A Yearning Yarn of "Silk"

by Shen Shi'an, The Buddhist Channel, Nov 18, 2007

Dharma-Inspired Movie Review: www.silkmovie.com

SIngapore -- "Silk" tells a meditative tale of a married French man's infatuation with a lady in Japan. She was the mistress of another, thus a forbidden love for him. Yet all she was to him was more a concept than a person, having only stolen a few prolonged glances at her, having been once lightly caressed by her in a bath.

He had never touched her, and never really communicated with her. He did not even speak or understand her language. All he had were supposedly letters from her, in Japanese, which had to be translated to be understood.

Upon returning home, he still pines for her. She had become a persistent "ghost" that haunts, but only as much as he was attached to "it". His wife comes to realise this in time, but never lets him know, as she continues loving him. He drifts away to become an absent husband, despite the down to earth presence of his forgiving wife.

With no word from his "love interest" for a long time, he receives a letter in Japanese one day, speaking of how the few precious moments of "togetherness" were enough for eternity, that it was time to let go.

His wife later falls gravely ill and passes away... and he comes to realise that the last letter was asked to be written for him by his wife, who could see his suffering from attachment to the unattainable. In a way, the letter was also a love letter of farewell for him by his wife.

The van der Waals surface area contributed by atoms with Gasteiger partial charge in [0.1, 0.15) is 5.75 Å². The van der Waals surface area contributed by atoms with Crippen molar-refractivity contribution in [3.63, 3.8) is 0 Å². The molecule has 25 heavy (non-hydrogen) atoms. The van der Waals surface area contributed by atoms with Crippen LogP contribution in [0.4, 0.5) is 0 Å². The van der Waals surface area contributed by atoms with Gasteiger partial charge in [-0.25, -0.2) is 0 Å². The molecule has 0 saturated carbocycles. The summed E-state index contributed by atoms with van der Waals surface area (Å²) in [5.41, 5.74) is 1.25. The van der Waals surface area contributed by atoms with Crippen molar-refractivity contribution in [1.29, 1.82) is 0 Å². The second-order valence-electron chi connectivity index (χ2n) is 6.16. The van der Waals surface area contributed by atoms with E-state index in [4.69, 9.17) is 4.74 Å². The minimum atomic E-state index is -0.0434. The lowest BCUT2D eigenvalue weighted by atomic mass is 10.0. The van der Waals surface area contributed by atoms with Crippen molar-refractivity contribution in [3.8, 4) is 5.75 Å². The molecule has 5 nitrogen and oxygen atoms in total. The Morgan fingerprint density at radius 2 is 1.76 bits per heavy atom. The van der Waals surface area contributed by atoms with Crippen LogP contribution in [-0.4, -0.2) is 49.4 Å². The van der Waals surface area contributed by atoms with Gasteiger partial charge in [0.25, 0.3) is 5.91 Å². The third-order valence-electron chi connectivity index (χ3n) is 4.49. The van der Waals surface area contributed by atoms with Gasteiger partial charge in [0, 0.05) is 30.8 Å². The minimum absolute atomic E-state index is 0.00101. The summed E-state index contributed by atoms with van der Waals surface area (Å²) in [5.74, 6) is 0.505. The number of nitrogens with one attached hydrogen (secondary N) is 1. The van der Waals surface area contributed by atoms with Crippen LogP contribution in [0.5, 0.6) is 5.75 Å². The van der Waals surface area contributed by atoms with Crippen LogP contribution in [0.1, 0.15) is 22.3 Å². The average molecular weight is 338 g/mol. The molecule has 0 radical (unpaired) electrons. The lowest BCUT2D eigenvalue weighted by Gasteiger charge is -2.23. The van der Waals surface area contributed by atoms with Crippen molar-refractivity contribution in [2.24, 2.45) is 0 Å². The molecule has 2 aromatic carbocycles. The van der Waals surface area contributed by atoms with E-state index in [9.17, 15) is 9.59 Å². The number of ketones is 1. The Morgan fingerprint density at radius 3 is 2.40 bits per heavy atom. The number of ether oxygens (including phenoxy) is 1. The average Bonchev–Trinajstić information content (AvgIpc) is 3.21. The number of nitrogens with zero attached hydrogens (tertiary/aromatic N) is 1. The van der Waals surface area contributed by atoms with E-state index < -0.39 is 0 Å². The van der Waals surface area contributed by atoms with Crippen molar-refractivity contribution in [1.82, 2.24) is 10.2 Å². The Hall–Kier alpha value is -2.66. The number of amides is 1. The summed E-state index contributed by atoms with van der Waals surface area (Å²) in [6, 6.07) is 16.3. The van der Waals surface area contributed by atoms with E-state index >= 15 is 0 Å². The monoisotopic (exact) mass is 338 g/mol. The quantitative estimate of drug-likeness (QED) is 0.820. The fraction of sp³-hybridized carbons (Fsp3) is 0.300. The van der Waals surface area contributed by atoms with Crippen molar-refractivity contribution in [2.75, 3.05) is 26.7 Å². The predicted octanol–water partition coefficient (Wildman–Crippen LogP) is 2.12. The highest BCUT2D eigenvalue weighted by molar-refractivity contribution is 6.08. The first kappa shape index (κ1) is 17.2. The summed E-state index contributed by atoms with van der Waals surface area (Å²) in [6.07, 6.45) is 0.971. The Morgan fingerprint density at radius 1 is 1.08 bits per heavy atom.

In this sense, it was no forgery or deceit. So loving was his wife that she decided to use the letter to console him of the loss of his virtual "mistress". He is tragically left all alone in the end with neither "loves", regretting of how he did not cherish his wife, who was always there for him, even if waiting in his "absence".

Who you do not really know, you cannot really love. For what is loved is but an ethereal illusion of your deluded perception. Who do we love? Those who look lovely, or those who are loving, or those who deserve love? And who does not? Which is why the truest of love is for all. Love might easily be mixed with lust, but it need not be. And how easy it is to mistaken the lust for love. Even if there is strong karmic affinity, it might be lust, not love - at first sight. It is also easy to become "long-sighted" with longing, to lose sight of those already around us. As long as there is uncurbed craving, even the love of your life by your side is never enough.

Yet even those who love us truly, whom we love truly, are still transient, not much different from our subjects of infatuation - other than offering more fulfilling relationships. How then, should we love? As Stonepeace put it, "Because everything changes from moment to moment, we should treasure everything in this moment. Because everything changes from moment to moment, we should not be attached to anything in this moment." This might seem like a paradoxically impossible task. How do we treasure those we love without attachment? Is it not self-contradictory?

The Buddha himself practised this perfectly. He treasured the presence of his disciples greatly, be they in good health or ill, but when some inevitably pass away before he entered parinirvana, he was never sorrowful. Why so? Is he heartless? No. Nothing else would be further from the truth.

Out of perfect love, he knew he had already given them the best he had to offer - his perfect compassion and wisdom, which inspired them towards liberation. There was simply no need to weep. Likewise, we will have no need to weep either - as long as we treasure those with us with as little attachment as possible. Challenging perhaps, but practice does makes perfect! Not only is this possible, it is the only way to true love.